NOUN | empathy
the ability to understand and share the feelings of another.
synonyms: affinity, appreciation, insight, pity, rapport
There is an important distinction between empathy, sympathy and compassion. Both compassion and sympathy are about feeling for someone: seeing their distress and realizing that they are suffering. Empathy refers to the ability to relate to another person’s pain vicariously, as if one has experienced that pain themselves. Empathy is about experiencing those feelings for yourself, as if you were that person.
Psychologists have identified three types of empathy: cognitive empathy, emotional empathy and compassionate empathy.
- Cognitive empathy is understanding someone’s thoughts and emotions, in a very rational, rather than emotional sense.
- Emotional empathy is also known as emotional contagion, and is ‘catching’ someone else’s feelings, so that you literally feel them too.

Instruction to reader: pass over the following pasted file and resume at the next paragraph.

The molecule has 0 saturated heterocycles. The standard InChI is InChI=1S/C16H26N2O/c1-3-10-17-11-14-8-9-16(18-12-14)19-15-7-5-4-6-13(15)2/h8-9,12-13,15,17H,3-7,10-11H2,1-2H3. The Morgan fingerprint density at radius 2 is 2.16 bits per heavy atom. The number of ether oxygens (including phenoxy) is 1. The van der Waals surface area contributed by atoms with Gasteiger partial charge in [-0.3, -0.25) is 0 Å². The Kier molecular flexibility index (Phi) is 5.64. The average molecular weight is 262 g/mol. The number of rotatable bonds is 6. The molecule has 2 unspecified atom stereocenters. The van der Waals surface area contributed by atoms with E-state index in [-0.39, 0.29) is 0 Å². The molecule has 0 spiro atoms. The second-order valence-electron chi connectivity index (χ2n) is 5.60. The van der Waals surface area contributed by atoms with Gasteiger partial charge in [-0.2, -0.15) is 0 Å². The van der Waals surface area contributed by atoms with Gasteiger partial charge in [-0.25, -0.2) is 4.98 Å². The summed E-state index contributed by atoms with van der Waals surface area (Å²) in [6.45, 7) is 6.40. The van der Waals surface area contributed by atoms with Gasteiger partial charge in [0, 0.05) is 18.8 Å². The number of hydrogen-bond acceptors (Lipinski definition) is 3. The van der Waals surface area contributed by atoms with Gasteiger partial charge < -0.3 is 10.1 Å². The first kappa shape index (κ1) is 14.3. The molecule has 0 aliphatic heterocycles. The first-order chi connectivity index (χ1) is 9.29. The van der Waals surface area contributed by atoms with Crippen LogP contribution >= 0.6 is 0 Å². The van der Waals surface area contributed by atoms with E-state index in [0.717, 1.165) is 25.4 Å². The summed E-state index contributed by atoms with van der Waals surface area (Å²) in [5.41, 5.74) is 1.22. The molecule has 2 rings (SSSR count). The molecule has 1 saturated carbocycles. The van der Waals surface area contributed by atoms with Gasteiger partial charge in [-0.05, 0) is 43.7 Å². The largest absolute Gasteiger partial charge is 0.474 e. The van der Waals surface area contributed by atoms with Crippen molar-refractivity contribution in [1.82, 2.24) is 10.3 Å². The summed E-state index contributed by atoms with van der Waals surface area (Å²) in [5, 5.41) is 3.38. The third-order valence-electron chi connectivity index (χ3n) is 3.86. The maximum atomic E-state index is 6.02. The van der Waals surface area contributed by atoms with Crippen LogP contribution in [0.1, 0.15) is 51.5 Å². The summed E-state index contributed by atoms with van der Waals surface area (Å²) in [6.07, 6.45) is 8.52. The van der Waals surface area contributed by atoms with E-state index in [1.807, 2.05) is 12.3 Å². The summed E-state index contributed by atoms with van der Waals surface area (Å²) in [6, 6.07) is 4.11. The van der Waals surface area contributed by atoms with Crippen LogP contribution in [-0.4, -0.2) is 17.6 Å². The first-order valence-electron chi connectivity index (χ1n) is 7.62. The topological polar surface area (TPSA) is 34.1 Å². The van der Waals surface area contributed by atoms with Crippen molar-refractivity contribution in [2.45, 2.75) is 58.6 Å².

- Compassionate empathy is understanding someone’s feelings, and taking appropriate action to help.
Immanuel Christian High School students will explicitly work to enhance their ability to empathize with others by developing listening skills (hearing what others say), watching others (engaging in life), and being active participants in the world (developing creative solutions to address needs). The opportunities to practice empathy will be further developed through the daily engagement with peers and put into practice as our students serve others as the hands and feet of Christ.
Through the consistent ability to empathize with others, our students will be better leaders, better friends, and most importantly, better followers of Christ.
Romans 12:15 (ESV)
Rejoice with those who rejoice, weep with those who weep.